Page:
Sunday, 20 June 2010

Observing - in June!

I did some observing last night! Yes, observing in June! It can be done, provided you don't have to get up for work the following day because of the late hour, as you can't really begin before 0030 BST (2330 GMT/UT) due to the length of twilight at this time of year. The sky wasn't as dark as it normally is at other times of the year, with the Sun no more than 16 degrees below the horizon at 1am, and the Milky Way not as prominent as it is later in the summer and early autumn, but you can do something. I went out just before 1am BST with the 8x42 binoculars (I figured it wasn't worth taking out the 12 inch, just for a mere two or three hours), aiming to finish the AL Deep Sky Binocular Program; I had just four objects, all open clusters, left to find and these were in Cepheus and Lacerta with two in each constellation. These were NGC 7160 (Cep), NGC 7235 (Cep), NGC 7209 (Lac) and NGC 7243 (Lac).

Conditions: It was mostly clear, with some drifting cloud, although not enough to interfere with observing. It was also cold, the thermometer showing a dismal 7 degrees Celsius and the humidity was 72%.
Seeing: Very good, about II.
: Not so good, a little drifting cloud and hazy, around III
NELM: Didn't check, although I'd guess it was no more than 5.8 at best.
Instrument: 8x42 binoculars.

NGC 7160, open cluster in Cepheus - Faint, round misty patch, no individual stars seen. 8x42 binoculars. 0055 BST

NGC 7235, open cluster in Cepheus - Easy to find small, misty patch. No stars resolved and averted vision does not improve the view. 8x42 binoculars. 0102 BST

NGC 7243, open cluster in Lacerta - Large, irregularly-shaped oc. Rich-looking. Granular when looked at directly, but with averted vision 10-15 individual stars appear. Hard to count them with handheld binocs. 8x42 binoculars. 0108 BST

NGC 7209, open cluster in Lacerta - Large and round. Rich. Granular with averted vision but with a few superimposed (foreground?) stars. Just a round misty patch when you look at it directly. 8x42 binoculars. 0115 BST.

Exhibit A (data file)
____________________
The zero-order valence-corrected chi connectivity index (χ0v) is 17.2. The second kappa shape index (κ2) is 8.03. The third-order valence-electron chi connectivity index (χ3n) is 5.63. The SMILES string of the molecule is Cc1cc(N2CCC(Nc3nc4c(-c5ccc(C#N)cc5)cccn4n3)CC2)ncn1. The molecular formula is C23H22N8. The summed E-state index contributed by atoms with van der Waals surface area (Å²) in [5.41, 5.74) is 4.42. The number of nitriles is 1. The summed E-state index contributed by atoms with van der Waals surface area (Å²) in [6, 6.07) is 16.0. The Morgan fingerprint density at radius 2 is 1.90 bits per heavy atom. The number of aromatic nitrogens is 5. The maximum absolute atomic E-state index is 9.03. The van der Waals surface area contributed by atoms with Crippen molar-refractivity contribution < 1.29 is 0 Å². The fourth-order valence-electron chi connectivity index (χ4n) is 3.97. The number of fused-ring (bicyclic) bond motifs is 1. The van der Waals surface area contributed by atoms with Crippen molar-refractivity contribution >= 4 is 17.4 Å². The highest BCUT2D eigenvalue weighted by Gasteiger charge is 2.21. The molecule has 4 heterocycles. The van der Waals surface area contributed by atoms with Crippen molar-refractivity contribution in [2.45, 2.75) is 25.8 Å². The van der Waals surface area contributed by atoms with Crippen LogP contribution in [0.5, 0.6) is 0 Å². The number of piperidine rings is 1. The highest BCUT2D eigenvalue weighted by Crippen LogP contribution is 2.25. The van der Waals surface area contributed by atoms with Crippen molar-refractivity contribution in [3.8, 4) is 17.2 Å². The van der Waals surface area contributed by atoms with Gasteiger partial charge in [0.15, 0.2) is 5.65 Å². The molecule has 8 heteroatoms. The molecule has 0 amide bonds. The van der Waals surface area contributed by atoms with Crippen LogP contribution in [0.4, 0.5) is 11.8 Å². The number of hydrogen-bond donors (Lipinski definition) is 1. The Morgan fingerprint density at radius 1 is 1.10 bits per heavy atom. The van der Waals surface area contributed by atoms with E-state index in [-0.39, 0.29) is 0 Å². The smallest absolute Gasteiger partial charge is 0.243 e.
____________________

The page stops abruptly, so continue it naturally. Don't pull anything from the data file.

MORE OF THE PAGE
That's the end of the AL Deep Sky Binocular Program for me. It's taken me, I think, a couple of years - looking at the notebook I have scribbled all this down in, I began doing this on 24th October 2008 so it's just a few days short of 20 months. Now I have to find another binocular program to do! There's the AL's Southern Sky Binocular Club but there's one major flaw with that one - I live at 50 degrees North so nearly all the stuff on there is immediately ruled out as inaccessible.
Using binoculars to do astronomy with is great, as binocular observing in its own right is fun and rewarding. It is also ideal for those occasions when conditions aren't quite good enough to justify setting up a telescope, for when you want to do some observing but can't be bothered to set up the telescope, for those occasional times when your scope has broken, or if you don't have a scope - these things happen to everyone at some time or another and binoculars (a.k.a. bins, nockies, binos or binocs) are ideal.

Tomorrow morning, at 1129 UTC (1229 BST), is the Summer Solstice (Northern Hemisphere), so after tomorrow the Sun will start to move back south from the Tropic of Cancer and the nights will gradually begin to draw in again, although we won't notice too much of a difference until mid-July. Sunrise will start to get later after 22nd June (the earliest sunrise is at 0442), but sunset (the latest time of which is 2122 local time) won't get any earlier until after the 28th.
Far be it from me to wish the time away but I can't wait to see the back of June as observing's difficult. I am looking forward to later on next month and into August when the summer's well underway, the summer goodies are still accessible and it starts to get dark enough to enjoy them properly. Let's hope the weather co-operates!


  1. NGC 7243 is a neat OC, the two bright stars in the middle make it attractive. There is a pretty bright planetary nebula nearby, between Beta Lac, and 4 Lac, that I was observing not long ago, on a night of good seeing. IC 5217 is the name, it requires about 200-300x to even pick out though.

  2. Thanks for your comment.

    Once the nights get a bit darker, I will get the scope out and properly look at these objects. I have tended to overlook Lacerta and Cepheus in the past.


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